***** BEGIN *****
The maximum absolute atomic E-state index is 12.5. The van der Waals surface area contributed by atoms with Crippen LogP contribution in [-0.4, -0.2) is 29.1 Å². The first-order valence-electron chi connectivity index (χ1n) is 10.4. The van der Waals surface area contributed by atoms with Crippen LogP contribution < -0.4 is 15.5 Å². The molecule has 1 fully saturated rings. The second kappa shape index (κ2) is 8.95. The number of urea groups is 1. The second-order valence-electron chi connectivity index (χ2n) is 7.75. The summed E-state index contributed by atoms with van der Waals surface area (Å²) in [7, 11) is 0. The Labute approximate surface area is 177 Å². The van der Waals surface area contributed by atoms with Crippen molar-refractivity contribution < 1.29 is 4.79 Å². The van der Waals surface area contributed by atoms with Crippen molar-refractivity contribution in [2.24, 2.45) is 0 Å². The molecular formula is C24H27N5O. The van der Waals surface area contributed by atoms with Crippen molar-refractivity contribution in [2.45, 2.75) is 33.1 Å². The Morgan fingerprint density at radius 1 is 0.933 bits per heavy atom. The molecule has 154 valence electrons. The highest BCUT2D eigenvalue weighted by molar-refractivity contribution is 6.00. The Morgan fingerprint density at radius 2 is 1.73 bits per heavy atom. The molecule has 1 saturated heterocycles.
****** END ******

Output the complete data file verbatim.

The maximum absolute atomic E-state index is 12.5. The van der Waals surface area contributed by atoms with Crippen LogP contribution in [-0.4, -0.2) is 29.1 Å². The first-order valence-electron chi connectivity index (χ1n) is 10.4. The van der Waals surface area contributed by atoms with Crippen LogP contribution < -0.4 is 15.5 Å². The molecule has 1 fully saturated rings. The second kappa shape index (κ2) is 8.95. The number of urea groups is 1. The second-order valence-electron chi connectivity index (χ2n) is 7.75. The summed E-state index contributed by atoms with van der Waals surface area (Å²) in [7, 11) is 0. The Labute approximate surface area is 177 Å². The van der Waals surface area contributed by atoms with Crippen molar-refractivity contribution < 1.29 is 4.79 Å². The van der Waals surface area contributed by atoms with Crippen molar-refractivity contribution in [2.24, 2.45) is 0 Å². The molecular formula is C24H27N5O. The van der Waals surface area contributed by atoms with Crippen molar-refractivity contribution in [2.45, 2.75) is 33.1 Å². The Morgan fingerprint density at radius 1 is 0.933 bits per heavy atom. The molecule has 154 valence electrons. The highest BCUT2D eigenvalue weighted by molar-refractivity contribution is 6.00. The Morgan fingerprint density at radius 2 is 1.73 bits per heavy atom. The molecule has 1 saturated heterocycles.